Enfilade

Exhibition | Image Control: Understanding the Georgian Selfie

Posted in exhibitions, today in light of the 18th century by Editor on April 14, 2019

Now on view at No. 1 Royal Crescent:

Image Control: Understanding the Georgian Selfie
No. 1 Royal Crescent, Bath, 13 April 2019 — 5 January 2020

As the Age of Instagram erodes our mental well-being with manipulated and curated images of ideal lifestyles and standards, Image Control explores the way Georgians manipulated their own images to convey certain messages. By using these techniques, we aim to create our own manipulated images of historical figures to show how easy it is to create a fictionalised version of our lives today.

The exhibition is supported by new art commissions: we have commissioned three artists to create a portrait of Henry Sandford—the house’s first resident—to be displayed in the main house. There is an exhibition guide showing a recommended route, starting with the exhibition room and leading into the house, giving visitors a deeper understanding of the portraits and images throughout.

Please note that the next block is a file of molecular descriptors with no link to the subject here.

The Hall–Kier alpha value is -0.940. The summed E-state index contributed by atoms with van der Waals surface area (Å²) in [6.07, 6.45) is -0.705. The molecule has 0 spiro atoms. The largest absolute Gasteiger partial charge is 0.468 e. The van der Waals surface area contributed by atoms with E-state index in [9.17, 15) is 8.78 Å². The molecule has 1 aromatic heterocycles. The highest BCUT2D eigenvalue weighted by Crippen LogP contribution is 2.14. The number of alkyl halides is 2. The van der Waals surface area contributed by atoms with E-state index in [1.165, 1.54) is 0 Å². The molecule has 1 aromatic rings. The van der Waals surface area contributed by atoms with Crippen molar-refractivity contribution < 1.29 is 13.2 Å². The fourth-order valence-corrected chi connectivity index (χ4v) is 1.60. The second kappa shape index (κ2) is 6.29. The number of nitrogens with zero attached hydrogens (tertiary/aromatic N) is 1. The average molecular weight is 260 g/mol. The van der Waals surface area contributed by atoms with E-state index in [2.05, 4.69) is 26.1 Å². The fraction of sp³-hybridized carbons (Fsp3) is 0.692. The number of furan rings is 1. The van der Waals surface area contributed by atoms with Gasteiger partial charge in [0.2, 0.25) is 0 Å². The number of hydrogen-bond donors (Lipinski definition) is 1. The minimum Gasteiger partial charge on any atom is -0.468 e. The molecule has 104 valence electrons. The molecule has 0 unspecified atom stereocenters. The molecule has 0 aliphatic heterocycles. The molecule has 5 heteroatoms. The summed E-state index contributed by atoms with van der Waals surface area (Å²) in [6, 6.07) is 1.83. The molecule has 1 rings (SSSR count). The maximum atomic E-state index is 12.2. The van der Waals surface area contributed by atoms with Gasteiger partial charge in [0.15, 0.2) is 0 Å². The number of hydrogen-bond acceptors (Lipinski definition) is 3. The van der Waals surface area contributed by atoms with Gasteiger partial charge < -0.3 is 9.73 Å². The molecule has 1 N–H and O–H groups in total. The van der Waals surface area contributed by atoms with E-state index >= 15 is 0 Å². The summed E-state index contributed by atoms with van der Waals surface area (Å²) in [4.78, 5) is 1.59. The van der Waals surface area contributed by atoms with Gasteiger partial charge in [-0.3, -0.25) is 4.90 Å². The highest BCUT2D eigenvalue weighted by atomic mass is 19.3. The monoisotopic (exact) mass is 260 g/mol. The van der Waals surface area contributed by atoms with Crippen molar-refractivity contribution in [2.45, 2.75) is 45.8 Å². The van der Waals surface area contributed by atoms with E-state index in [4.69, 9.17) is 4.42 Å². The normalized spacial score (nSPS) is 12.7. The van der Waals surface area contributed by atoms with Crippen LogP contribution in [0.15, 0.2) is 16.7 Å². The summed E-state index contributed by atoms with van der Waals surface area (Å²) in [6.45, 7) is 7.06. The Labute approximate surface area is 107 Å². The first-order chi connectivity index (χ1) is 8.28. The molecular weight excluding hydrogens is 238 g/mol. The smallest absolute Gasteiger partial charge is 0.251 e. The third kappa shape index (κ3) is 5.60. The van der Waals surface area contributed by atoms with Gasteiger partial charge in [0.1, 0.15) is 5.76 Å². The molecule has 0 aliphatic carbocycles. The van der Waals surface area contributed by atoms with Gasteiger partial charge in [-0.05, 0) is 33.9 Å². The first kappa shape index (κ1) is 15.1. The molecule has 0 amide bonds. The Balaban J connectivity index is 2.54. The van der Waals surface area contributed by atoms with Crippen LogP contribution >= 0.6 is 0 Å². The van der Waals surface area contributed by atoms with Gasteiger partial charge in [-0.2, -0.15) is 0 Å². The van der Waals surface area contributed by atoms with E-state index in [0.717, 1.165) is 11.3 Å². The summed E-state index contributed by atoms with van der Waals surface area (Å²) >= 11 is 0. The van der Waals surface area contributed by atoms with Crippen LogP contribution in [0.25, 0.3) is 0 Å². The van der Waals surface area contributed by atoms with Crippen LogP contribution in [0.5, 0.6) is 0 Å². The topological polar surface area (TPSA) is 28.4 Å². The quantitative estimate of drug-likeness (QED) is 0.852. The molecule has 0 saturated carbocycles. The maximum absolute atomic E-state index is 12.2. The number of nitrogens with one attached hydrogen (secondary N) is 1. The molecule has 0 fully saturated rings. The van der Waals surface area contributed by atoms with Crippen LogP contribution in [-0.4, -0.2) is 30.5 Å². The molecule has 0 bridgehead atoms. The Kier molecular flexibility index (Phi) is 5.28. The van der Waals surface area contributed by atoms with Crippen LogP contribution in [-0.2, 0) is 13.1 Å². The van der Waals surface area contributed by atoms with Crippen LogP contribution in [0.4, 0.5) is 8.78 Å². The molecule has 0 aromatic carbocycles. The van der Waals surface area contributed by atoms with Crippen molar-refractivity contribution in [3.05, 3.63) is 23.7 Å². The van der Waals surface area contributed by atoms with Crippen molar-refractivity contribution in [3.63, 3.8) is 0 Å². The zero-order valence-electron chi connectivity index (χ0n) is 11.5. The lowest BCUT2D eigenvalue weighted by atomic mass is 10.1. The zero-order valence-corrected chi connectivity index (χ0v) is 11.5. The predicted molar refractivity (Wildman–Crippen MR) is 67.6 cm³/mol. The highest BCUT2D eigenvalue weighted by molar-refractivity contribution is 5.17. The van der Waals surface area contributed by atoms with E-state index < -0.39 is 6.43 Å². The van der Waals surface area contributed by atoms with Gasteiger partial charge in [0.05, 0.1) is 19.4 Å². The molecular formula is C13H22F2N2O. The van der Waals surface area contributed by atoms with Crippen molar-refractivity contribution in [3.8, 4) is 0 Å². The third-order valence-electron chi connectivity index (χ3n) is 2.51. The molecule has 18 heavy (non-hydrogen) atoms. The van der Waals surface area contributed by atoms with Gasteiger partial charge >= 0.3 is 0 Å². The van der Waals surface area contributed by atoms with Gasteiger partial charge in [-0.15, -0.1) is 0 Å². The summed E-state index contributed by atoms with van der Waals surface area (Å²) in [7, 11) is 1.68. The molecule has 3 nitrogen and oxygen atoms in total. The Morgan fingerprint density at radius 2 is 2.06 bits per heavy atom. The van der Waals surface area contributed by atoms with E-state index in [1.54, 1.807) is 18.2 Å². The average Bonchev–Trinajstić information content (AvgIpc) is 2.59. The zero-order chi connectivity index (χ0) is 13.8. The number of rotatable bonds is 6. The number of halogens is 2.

The project team included Lizzie Johansson-Hartley, Museum Manager, No.1 Royal Crescent; Dr Amy Frost, Senior Curator, Bath Preservation Trust; Isabel Wall, Assistant Curator, Bath Preservation Trust; Polly Andrews, Learning and Engagement Officer, Bath Preservation Trust; Katie O’Brien, Gallery Director, 44AD; and Amina Wright, Art Lecturer and Historian.

The earlier, working title of the project was Image Control: The Power of Perception Then and Now. The artist’s brief is available as a PDF file here.

 

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